Have you ever worked 9 hours a day, 6 days a week, with no breaks, in your entire life? Ever had to live with your employer, where “free time” means being locked in a closet one room away? I’m sure you’ve never asked your help to do something outside of her work hours, no, not you. And talking to people who aren’t you about her past work experiences! Wow, what a gossip. I’m sure you’ve never gossiped (telling the internet that your maid sleeps around isn’t gossiping because after all, she’s not a “real” person, right?).

      LOL, mistreatement of employers. How can you even see your keyboard through all that self righteousness?

    • Sofie

      I m so thrilled to know that people from lebanon cares about the respect that they should give it to their maids.What you are doing it is the right thing my friend… and good luck to elaborate with such topics to your people because it was about time that arabs should fall down from their little clouds and consider that black/ asians are living people…. and dont forget about karma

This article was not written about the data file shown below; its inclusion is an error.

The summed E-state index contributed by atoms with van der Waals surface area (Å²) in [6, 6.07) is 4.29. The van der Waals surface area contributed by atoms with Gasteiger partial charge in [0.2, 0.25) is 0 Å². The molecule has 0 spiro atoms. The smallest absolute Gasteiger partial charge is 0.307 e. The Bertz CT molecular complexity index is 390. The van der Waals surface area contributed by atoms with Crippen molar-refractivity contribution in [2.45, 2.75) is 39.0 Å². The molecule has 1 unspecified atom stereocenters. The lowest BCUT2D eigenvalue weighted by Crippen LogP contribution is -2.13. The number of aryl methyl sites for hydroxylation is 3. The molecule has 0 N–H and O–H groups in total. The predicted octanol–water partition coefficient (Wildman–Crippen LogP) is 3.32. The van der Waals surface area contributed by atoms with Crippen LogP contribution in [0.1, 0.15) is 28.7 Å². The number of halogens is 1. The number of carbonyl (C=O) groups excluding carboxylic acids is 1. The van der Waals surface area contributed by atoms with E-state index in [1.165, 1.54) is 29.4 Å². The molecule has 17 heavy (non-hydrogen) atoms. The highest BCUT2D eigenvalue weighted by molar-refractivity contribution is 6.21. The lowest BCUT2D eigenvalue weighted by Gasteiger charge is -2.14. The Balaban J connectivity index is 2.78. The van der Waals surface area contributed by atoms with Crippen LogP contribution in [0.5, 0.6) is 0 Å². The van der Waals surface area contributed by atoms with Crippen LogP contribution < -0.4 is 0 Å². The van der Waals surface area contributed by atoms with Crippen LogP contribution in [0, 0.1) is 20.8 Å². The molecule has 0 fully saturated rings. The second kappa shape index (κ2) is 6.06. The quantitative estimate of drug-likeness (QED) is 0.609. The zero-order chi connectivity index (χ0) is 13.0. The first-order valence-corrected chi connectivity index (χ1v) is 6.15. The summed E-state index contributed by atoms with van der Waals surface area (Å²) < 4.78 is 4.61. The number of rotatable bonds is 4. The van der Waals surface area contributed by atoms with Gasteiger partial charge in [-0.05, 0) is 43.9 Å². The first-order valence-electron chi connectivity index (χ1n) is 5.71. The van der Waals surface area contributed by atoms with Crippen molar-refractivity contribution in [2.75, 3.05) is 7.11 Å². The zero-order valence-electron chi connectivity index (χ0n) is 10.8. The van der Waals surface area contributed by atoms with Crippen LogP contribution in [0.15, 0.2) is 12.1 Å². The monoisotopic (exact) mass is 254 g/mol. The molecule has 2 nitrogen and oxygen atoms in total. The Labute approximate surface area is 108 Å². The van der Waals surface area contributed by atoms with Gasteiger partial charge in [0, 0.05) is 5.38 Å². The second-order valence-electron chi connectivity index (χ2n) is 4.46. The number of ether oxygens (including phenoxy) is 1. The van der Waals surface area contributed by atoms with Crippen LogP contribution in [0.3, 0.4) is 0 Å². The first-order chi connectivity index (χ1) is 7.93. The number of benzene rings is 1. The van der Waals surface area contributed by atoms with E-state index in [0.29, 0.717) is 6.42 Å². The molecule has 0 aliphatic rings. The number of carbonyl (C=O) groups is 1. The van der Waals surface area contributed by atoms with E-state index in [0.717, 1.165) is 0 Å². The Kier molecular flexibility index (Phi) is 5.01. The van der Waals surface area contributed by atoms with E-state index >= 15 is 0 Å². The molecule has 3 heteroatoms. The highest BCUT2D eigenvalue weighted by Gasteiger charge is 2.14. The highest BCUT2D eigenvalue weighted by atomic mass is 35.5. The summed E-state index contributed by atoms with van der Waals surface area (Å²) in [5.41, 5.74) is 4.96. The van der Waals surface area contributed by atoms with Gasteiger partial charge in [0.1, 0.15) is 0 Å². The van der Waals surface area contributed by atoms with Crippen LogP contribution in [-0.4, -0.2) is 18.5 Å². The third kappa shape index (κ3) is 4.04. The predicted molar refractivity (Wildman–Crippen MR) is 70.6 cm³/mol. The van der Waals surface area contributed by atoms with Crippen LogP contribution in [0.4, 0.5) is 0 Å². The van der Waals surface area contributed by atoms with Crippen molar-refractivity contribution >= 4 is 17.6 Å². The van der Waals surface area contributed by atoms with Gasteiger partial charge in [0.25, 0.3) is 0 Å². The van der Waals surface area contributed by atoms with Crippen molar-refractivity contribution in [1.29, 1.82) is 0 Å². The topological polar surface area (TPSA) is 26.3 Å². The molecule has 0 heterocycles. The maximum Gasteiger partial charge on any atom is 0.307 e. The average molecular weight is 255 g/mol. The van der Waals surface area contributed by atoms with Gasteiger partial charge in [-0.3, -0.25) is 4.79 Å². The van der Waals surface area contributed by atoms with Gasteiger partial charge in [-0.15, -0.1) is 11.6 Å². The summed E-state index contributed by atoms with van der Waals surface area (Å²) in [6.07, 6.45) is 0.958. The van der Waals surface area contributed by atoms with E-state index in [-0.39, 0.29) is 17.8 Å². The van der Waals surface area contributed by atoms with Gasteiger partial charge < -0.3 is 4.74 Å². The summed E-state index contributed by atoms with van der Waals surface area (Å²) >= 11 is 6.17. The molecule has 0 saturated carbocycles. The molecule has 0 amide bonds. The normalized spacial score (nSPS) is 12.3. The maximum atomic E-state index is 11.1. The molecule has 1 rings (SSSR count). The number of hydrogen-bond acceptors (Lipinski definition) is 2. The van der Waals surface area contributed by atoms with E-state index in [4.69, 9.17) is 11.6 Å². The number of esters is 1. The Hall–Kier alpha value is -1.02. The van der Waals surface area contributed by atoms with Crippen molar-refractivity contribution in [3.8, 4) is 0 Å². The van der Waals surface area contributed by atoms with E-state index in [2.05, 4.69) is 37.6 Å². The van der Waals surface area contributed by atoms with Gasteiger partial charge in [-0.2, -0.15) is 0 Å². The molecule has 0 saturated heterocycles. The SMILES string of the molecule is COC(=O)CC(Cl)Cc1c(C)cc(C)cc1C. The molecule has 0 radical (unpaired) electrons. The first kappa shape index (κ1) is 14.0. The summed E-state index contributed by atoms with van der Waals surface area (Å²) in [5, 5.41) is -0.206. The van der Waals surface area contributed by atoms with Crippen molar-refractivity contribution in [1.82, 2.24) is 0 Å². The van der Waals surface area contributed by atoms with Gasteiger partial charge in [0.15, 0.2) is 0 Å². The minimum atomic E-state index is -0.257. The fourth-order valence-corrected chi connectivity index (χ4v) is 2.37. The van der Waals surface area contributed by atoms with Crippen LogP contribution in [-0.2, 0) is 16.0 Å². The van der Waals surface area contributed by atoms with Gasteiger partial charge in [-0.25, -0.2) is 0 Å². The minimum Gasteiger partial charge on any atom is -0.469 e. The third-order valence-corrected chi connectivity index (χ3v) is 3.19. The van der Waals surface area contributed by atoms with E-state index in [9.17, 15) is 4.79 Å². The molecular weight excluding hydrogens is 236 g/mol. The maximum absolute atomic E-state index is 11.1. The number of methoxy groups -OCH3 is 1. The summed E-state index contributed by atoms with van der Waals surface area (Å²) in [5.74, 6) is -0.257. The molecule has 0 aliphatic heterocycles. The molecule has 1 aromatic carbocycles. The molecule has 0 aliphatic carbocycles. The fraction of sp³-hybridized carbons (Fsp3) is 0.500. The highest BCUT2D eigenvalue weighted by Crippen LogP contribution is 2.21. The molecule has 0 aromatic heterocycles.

10. Jessica

    Thank you thank you thank you for such an amazing article… You spoke what has been on my mind for the longest time ever…. And i agree with Bruno about Sandy no offence sandy but your as horrible as those people in the picture and talking about education ? Educate yourself!! we no longer live in the 30s slavery no longer exists its 2013 wake up! This person your referring as not so educated probably knows how to do things more than you and has a soft heart like a normal human!! These people are humans just like everyone else…a wise man once said “I speak to everyone in the same way, whether he is the garbage man or the president of the university.”—Albert Einstein we are all equal! Once again love this article keep them coming